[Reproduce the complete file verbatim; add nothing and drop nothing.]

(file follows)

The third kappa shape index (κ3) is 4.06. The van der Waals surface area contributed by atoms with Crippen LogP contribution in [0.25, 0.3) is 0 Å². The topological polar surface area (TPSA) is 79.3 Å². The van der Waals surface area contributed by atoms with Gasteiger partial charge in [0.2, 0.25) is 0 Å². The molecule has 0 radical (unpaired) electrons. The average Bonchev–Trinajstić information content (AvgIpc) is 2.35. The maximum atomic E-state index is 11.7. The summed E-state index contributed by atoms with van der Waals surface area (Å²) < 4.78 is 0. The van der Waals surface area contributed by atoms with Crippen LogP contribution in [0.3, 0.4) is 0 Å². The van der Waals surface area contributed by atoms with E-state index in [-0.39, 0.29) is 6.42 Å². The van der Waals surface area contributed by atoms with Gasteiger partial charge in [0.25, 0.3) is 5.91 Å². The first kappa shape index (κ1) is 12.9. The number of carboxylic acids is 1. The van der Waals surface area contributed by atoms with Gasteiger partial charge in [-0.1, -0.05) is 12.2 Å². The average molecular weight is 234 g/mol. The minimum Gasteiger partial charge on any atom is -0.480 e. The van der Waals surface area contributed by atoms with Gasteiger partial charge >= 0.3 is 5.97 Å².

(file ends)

The third kappa shape index (κ3) is 4.06. The van der Waals surface area contributed by atoms with Crippen LogP contribution in [0.25, 0.3) is 0 Å². The topological polar surface area (TPSA) is 79.3 Å². The van der Waals surface area contributed by atoms with Gasteiger partial charge in [0.2, 0.25) is 0 Å². The molecule has 0 radical (unpaired) electrons. The average Bonchev–Trinajstić information content (AvgIpc) is 2.35. The maximum atomic E-state index is 11.7. The summed E-state index contributed by atoms with van der Waals surface area (Å²) < 4.78 is 0. The van der Waals surface area contributed by atoms with Crippen LogP contribution in [0.3, 0.4) is 0 Å². The van der Waals surface area contributed by atoms with E-state index in [-0.39, 0.29) is 6.42 Å². The van der Waals surface area contributed by atoms with Gasteiger partial charge in [0.25, 0.3) is 5.91 Å². The first kappa shape index (κ1) is 12.9. The number of carboxylic acids is 1. The van der Waals surface area contributed by atoms with Gasteiger partial charge in [-0.1, -0.05) is 12.2 Å². The average molecular weight is 234 g/mol. The minimum Gasteiger partial charge on any atom is -0.480 e. The van der Waals surface area contributed by atoms with Gasteiger partial charge >= 0.3 is 5.97 Å².